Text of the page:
|31st January 2007, 12:40 PM||#1 (permalink)|
Join Date: Apr 2006
Happy Thaipusam all. It's on the 1st of February this year.
Thaipusam is a Hindu festival celebrated mostly by the Tamil community on the full moon in the Tamil month of Thai (Jan/Feb). Pusam refers to a star that is at its highest point during the festival. The festival commemorates both the birthday of Lord Murugan (also Subramaniam), the youngest son of Shiva and Parvati, and the occasion when Parvati gave Murugan a vel (lance) so he could vanquish the evil demon Soorapadman.
Devotees prepare for the celebration by cleansing themselves through prayer and fasting. On the day of the festival, devotees will shave their heads undertake a pilgrimage along a set route while engaging in various acts of devotion, notably carrying various types of kavadi (burdens). At its simplest this may entail carrying a pot of milk, but mortification of the flesh by piercing the skin, tongue or cheeks with vel skewers is also common. The most spectacular practice is the vel kavadi, essentially a portable altar up to two meters tall, decorated with peacock feathers and attached to the devotee through 108 vels pierced into the skin on the chest and back. Fire walking and flagellation may also be practiced. It is claimed that devotees are able to enter a trance, feel no pain, do not bleed from their wounds and have no scars left behind. However, some of the more extreme masochistic practices have been criticized as dangerous and contrary to the spirit and intention of Hinduism.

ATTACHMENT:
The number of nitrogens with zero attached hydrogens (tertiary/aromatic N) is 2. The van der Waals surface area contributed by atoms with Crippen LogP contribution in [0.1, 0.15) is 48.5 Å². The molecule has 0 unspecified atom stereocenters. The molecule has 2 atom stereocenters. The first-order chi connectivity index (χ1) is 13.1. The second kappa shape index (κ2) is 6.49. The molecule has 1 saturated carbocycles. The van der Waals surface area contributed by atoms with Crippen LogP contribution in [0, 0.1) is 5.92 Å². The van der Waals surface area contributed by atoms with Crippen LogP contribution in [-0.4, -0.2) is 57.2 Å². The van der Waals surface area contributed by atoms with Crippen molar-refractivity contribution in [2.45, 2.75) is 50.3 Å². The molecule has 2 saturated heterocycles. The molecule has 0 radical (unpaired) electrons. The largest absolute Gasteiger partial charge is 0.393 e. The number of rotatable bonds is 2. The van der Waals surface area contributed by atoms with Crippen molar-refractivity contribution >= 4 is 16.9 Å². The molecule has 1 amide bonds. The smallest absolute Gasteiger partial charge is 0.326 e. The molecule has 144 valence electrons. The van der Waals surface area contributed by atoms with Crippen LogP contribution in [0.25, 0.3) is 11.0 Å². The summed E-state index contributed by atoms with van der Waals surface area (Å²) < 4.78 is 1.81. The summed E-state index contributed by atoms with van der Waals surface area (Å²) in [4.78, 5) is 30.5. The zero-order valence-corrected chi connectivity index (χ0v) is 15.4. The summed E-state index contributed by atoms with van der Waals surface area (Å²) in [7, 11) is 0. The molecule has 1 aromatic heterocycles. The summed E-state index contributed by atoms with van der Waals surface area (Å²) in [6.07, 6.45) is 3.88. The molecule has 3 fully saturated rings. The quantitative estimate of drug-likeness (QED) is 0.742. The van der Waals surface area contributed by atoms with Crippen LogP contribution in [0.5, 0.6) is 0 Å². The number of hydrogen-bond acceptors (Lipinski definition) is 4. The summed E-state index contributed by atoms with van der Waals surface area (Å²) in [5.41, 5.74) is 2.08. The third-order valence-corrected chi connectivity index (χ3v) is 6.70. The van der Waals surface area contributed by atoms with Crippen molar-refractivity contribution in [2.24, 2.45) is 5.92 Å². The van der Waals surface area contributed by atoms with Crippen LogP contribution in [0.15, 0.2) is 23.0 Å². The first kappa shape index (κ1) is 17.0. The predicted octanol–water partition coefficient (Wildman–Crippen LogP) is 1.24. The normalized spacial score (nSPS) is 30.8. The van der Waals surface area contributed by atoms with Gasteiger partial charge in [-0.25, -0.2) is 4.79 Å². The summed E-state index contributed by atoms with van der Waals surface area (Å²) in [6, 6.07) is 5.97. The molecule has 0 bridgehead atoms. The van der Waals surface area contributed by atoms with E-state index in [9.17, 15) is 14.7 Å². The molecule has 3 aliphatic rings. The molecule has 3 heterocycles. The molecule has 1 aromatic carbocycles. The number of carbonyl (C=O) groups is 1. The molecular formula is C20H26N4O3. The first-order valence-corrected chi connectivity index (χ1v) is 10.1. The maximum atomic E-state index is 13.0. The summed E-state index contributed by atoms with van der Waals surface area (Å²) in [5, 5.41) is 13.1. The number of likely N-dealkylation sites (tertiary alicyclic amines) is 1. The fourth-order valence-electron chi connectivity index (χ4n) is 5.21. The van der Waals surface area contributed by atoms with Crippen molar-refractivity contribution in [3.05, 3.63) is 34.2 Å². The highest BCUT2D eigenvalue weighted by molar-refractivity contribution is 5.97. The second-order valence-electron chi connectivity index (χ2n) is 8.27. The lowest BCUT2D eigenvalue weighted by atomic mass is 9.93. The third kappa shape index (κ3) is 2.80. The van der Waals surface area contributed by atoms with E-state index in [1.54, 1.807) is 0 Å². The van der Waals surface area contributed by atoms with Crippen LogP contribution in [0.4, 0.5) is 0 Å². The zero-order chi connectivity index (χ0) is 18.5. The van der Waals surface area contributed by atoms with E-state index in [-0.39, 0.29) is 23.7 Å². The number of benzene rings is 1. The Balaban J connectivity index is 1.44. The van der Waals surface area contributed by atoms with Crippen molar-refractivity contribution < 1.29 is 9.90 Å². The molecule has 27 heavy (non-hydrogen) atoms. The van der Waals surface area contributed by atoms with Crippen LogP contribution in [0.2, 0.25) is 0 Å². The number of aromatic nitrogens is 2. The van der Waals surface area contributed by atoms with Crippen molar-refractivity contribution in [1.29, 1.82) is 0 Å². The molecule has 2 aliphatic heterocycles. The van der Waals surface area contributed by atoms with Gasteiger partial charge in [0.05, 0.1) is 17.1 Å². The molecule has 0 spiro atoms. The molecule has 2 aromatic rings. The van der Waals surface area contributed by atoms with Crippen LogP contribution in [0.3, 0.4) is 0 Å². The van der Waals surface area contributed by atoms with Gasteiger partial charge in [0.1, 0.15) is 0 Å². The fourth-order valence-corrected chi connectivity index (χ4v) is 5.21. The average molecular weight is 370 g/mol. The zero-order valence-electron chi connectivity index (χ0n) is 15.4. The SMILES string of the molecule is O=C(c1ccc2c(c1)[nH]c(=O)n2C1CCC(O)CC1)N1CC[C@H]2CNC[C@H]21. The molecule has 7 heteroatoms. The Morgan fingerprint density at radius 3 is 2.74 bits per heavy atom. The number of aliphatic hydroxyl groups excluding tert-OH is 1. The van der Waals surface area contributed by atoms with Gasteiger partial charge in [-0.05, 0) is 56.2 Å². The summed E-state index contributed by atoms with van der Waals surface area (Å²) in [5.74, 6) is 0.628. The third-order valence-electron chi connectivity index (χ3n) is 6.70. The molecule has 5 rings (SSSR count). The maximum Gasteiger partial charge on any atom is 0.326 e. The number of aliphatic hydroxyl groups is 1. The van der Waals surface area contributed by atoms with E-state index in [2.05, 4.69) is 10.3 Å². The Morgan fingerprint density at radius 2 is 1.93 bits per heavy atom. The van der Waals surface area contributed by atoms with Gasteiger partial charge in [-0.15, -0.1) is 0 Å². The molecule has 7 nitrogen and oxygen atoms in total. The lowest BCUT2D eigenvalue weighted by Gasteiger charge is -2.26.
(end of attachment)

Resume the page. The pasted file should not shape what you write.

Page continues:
Ethnic Chinese partaking in the celebration.The largest Thaipusam celebrations take place in Singapore and Malaysia. The temple at the Batu Caves, near Kuala Lumpur, often attracts over one million devotees and tens of thousands of tourists. The procession to the caves starts at the Maha Mariamman Temple in the heart of the city and proceeds for 15 kilometers to the caves, an 8-hour journey culminating in a flight of 272 steps to the top. In Malaysia scenes of people from different ethnic groups and faiths bearing "kavadi" can also be seen. Thaipusam is also increasingly being celebrated by the ethnic Chinese in Malaysia and people from all over the world.
In Palani, Tamil Nadu, India, Thai Pusam is celebrated with grandeur. Thousands of devotees flock to Palani and attend kavadi. The number of kavadis reaching Palani for Thai Pusam is about 10,000. For Pankuni Uttiram, 50,000 kavadis arrive.
Last edited by Nesacat; 31st January 2007 at 01:00 PM.
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